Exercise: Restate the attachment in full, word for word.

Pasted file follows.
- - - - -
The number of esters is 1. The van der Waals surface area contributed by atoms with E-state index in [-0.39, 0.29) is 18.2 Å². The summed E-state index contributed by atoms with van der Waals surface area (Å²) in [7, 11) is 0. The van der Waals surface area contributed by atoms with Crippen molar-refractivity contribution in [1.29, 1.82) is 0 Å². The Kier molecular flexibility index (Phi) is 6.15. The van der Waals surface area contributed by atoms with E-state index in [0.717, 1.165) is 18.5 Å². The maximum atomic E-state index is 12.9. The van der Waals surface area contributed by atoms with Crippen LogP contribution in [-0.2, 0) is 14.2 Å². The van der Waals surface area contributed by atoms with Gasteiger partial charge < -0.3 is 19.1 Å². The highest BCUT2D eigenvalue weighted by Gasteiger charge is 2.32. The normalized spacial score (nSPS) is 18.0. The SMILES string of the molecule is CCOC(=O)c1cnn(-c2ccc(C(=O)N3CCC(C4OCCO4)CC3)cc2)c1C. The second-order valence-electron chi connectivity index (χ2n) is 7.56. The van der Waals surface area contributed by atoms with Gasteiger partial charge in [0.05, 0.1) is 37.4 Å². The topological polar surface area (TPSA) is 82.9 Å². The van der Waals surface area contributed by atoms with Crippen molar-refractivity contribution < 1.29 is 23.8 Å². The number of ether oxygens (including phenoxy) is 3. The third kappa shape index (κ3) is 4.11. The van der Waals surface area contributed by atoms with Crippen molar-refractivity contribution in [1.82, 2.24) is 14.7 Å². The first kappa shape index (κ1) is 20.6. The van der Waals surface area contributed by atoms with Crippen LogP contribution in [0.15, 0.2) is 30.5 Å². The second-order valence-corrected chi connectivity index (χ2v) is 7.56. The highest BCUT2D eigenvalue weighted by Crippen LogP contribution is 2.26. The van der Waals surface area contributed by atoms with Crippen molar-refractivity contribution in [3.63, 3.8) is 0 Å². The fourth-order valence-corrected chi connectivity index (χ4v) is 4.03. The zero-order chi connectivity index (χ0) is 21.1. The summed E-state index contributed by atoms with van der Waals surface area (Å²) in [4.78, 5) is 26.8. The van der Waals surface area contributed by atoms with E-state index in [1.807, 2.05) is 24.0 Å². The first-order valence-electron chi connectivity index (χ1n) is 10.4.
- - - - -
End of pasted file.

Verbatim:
The number of esters is 1. The van der Waals surface area contributed by atoms with E-state index in [-0.39, 0.29) is 18.2 Å². The summed E-state index contributed by atoms with van der Waals surface area (Å²) in [7, 11) is 0. The van der Waals surface area contributed by atoms with Crippen molar-refractivity contribution in [1.29, 1.82) is 0 Å². The Kier molecular flexibility index (Phi) is 6.15. The van der Waals surface area contributed by atoms with E-state index in [0.717, 1.165) is 18.5 Å². The maximum atomic E-state index is 12.9. The van der Waals surface area contributed by atoms with Crippen LogP contribution in [-0.2, 0) is 14.2 Å². The van der Waals surface area contributed by atoms with Gasteiger partial charge < -0.3 is 19.1 Å². The highest BCUT2D eigenvalue weighted by Gasteiger charge is 2.32. The normalized spacial score (nSPS) is 18.0. The SMILES string of the molecule is CCOC(=O)c1cnn(-c2ccc(C(=O)N3CCC(C4OCCO4)CC3)cc2)c1C. The second-order valence-electron chi connectivity index (χ2n) is 7.56. The van der Waals surface area contributed by atoms with Gasteiger partial charge in [0.05, 0.1) is 37.4 Å². The topological polar surface area (TPSA) is 82.9 Å². The van der Waals surface area contributed by atoms with Crippen molar-refractivity contribution < 1.29 is 23.8 Å². The number of ether oxygens (including phenoxy) is 3. The third kappa shape index (κ3) is 4.11. The van der Waals surface area contributed by atoms with Crippen molar-refractivity contribution in [1.82, 2.24) is 14.7 Å². The first kappa shape index (κ1) is 20.6. The van der Waals surface area contributed by atoms with Crippen LogP contribution in [0.15, 0.2) is 30.5 Å². The second-order valence-corrected chi connectivity index (χ2v) is 7.56. The highest BCUT2D eigenvalue weighted by Crippen LogP contribution is 2.26. The van der Waals surface area contributed by atoms with Crippen molar-refractivity contribution in [3.63, 3.8) is 0 Å². The fourth-order valence-corrected chi connectivity index (χ4v) is 4.03. The zero-order chi connectivity index (χ0) is 21.1. The summed E-state index contributed by atoms with van der Waals surface area (Å²) in [4.78, 5) is 26.8. The van der Waals surface area contributed by atoms with E-state index in [1.807, 2.05) is 24.0 Å². The first-order valence-electron chi connectivity index (χ1n) is 10.4.